Historic Preservation: Designating Nostalgia?

Plummer Park
What is it about our community’s past that clouds the judgment of the vocal few when our future footprint is being considered? I am frequently baffled by the over-zealous fervor for all things old. Buildings deemed “old” are embraced with an irrational nostalgia, regardless of whether they represent a notable community pattern, have architectural distinction or constitute cultural relevance.

All too often, preserving these structures or sites is seen as protecting our heritage. Such advocacy often serves an individual agenda and is employed as a defensive move to ward against potential development. Viewing preservation through the lens of nostalgia ultimately results in structures and sites that lack historic significance or meaningful connection to our community.  Is this what we really want for West Hollywood?

As a professional with training in preservation and a former Historic Preservation Commissioner, I approach preservation with a broad perspective that has one eye on conservation and the other on evolution. I have come to understand that preservation is, for the most part, a subjectively objective strategy.

It also is a misunderstood and elusive concept often used as a community planning tool intended to strengthen the fabric of a neighborhood while preserving its past — two concepts that are not mutually exclusive.

For example, with old and new side by side, the fabric of a West Hollywood neighborhood illustrates the foundation of its past while allowing the footprint we create today to be our legacy for the future. Our heritage should not only represent the early 20th century, but also the early 21st century. This means allowing our community to evolve without sacrificing the significance of the past, but also NOT letting our relevance be forfeited by it.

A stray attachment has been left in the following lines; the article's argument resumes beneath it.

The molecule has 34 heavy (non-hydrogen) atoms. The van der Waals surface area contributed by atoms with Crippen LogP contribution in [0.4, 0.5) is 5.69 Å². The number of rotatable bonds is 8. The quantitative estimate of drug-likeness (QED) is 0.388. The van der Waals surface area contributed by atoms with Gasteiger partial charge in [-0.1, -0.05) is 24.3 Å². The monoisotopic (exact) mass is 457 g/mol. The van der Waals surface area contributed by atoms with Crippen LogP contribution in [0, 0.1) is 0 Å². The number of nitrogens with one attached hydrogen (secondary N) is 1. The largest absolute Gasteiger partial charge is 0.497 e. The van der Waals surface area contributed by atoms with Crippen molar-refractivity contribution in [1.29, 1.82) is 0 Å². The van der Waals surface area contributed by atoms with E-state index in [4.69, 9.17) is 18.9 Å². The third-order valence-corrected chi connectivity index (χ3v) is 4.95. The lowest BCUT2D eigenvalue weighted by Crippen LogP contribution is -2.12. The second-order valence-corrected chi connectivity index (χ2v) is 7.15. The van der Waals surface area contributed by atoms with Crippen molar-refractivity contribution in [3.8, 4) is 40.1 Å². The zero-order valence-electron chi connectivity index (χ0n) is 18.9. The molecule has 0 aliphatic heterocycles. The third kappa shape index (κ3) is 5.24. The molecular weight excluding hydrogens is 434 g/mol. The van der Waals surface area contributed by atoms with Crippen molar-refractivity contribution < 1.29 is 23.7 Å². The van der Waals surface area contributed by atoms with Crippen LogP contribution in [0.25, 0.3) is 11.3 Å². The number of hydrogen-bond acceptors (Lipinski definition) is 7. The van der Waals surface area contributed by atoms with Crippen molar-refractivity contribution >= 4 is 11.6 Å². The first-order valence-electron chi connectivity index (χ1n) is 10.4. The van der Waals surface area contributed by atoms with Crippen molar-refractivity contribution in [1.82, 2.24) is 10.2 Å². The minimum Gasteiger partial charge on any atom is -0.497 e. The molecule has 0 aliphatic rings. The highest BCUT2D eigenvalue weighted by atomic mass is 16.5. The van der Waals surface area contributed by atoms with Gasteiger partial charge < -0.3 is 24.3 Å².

Some community advocates, however, miss that point by focusing only on preserving the past without considering the future.

Nostalgia should not be a consideration since it is rooted in sentimentality and framed by personal bias. Ideally, a historic designation should be a collective gesture steeped in community wide significance.

Yet nostalgia and fear can distract us from the real purpose of conservation and diminish legitimate preservation efforts. Our buildings and parks have become pawns in efforts to halt change and stymie further evolution of our community. The unbridled passion for preservation sometimes stems from the sentimental (and sometimes embellished) yearning of a neighborhood’s few and doesn’t represent the community’s many.

In considering preservation, one needs to ask several fundamental questions.

First, what is the context in which a particular structure or site was built or gained distinction? Identifying the set of circumstances that led to an existing condition is key and the basis for starting a thoughtful and reasoned debate on the merits of any particular preservation proposal.

What is its connection to the community in the past as well as today? A designation of a Cape Cod house surrounded by California bungalows on the basis that it is the “last remaining specimen,” only serves to achieve an architectural petting zoo. Finally, one must ask if the subject site benefits the public more as it is than if it were redeveloped.  This is one of the most difficult questions because public benefit is highly subjective and inherently intangible.

There is no place for an artificial sense of history in our community and therefore it should not influence our discussions on preservation or development. Several years ago at a neighborhood meeting where a new multi-family housing project was being proposed, several residents made a request “to design something historical.”

Granted, the design strategy presented was riddled with a number of deficiencies. But designing or building in an “historical” fashion is a hollow gesture that is not only irrelevant to our time, but also lacks any authenticity and meaning.